As part of our presence at Crawley WordFest, we are delighted to present a special free event featuring some of the finest wordsmiths from the poetry-rich region of Munster, Ireland.
With the support of Arts Services, Limerick City Council, the following three fascinating poets are to fly in especially for the Crawley WordFest:
The event will take place at 8 pm on Friday 8th April, upstairs at
2 The Boulevard,
Tel: 01293 531678.
With its blend of dark humour and lyrical craft, it's no surprise that Ciaran O'Driscoll's poetry has received international acclaim. As shown in his Pighog collection, Surreal Man, his work combines a killer sense of humour with the acumen and verbal dexterity gained over a lifetime creating and teaching art and literature.
He was born in Callan, Co. Kilkenny, and presently lives in Limerick. He is a retired lecturer from the School of Art and Design at the Limerick Institute of Technology. In 2007, he was elected to Aosdána, an institution established by the Irish Arts Council to honour Irish artists and writers who have made an outstanding contribution to art and literature.
He has six collections of poetry to his credit: Gog and Magog (Salmon Publishing, Galway, 1987); The Poet and His Shadow (Dedalus Press, Dublin, 1990); Listening to Different Drummers (Ibid,1993); The Old Women of Magione (Ibid, 1997); Moving On, Still There: New and Selected Poems (Ibid, 2001); and Life Monitor (Three Spires Press, Cork, 2009). He has also published two poetry chapbooks, The Myth of the South with Dedalus in 1992 and Surreal Man with Pighog (UK) in 2006. Reviewing his most recent poetry collection Life Monitor in The Irish Times, Eamonn Grennan wrote of Ciaran O’Driscoll as "a poet in confident possession and exercise of his craft. [His] poems do what good poems should do, widening and deepening the world for the rest of us."
Liverpool University Press published his childhood memoir, A Runner Among Falling Leaves in 2001.
Jo Slade is both poet and painter and lives and works in Limerick. She is celebrated both at home and abroad for her elegant and thought-provoking poetry. Her poems are widely published in journals and anthologies internationally and have been translated into French, Spanish, Romanian, Russian and Slovenian. Her first collection In Fields I Hear Them Sing came out in 1989. Her second collection The Vigilant One (1994) was nominated for the Irish Times / Aer Lingus Literature Prize.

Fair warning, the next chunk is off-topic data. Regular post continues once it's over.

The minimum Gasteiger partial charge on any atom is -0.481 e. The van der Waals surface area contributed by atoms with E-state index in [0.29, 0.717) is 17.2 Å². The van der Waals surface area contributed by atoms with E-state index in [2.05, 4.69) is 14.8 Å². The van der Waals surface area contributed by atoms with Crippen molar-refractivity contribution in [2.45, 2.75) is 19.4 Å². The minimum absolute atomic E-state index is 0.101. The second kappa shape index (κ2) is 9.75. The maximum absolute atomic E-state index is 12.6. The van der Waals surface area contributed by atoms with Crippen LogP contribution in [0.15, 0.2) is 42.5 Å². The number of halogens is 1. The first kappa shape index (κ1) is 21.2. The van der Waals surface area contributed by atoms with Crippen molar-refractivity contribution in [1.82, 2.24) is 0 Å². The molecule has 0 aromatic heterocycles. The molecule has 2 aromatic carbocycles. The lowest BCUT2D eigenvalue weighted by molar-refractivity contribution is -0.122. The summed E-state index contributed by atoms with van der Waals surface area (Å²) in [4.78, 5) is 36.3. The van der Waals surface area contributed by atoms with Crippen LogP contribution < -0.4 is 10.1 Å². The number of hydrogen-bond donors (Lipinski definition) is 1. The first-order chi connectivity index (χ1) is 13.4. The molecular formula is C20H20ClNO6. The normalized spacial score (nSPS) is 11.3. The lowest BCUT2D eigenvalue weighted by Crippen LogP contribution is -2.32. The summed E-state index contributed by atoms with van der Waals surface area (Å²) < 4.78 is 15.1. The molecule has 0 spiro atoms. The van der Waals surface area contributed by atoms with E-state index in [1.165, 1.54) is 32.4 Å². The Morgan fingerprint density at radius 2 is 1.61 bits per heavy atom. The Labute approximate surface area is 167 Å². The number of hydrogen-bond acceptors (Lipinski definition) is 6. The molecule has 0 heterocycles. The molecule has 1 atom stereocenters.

Her Certain Octobers (1997) combines French and English verse and exemplifies the linguistic prowess which has earned her recognition as Writer-in-Residence at the Centre Culturel Irlandais and as a nominee for the Prix Evelyne Encelot Ecriture Prize, Paris. City of Bridges was published in 2005. She has led poetry Master classes throughout Ireland, and represented her country at International Poetry Festivals in France, Canada and Slovenia. She has been Writer-in-Residence with Limerick County Council Arts Office.
Bridget Wallace is a native of Limerick city. She has been writing poetry for many years and has been published in Incognito and The Stony Thursday Book. Some of her most recent work appears in Sextet, an anthology published by Revival Press. Bridget has a strong academic interest in literature, particularly poetry, and has been a tutor with Oscail, the Irish Open University. In 2010 she graduated with a Phd. from Mary Immaculate College, Limerick. Bridget’s special area of interest is Postcolonial theory and modern Middle Eastern literature with an emphasis on poetry.
The WordFest already boasts a superb selection of events, including Report, Discuss, Promote, a panel discussion on spreading words with new and old media, featuring Pighog Press Director John Davies, and a Live Open Mic night featuring the launch of Antony Owen's stunning new pamphlet, The Dreaded Boy.
Our friends in Crawley expect to be adding to their impressive line-up of poetry, music, fiction and debate over the next week, so please check their events page for all the latest information, wordfestcrawley.org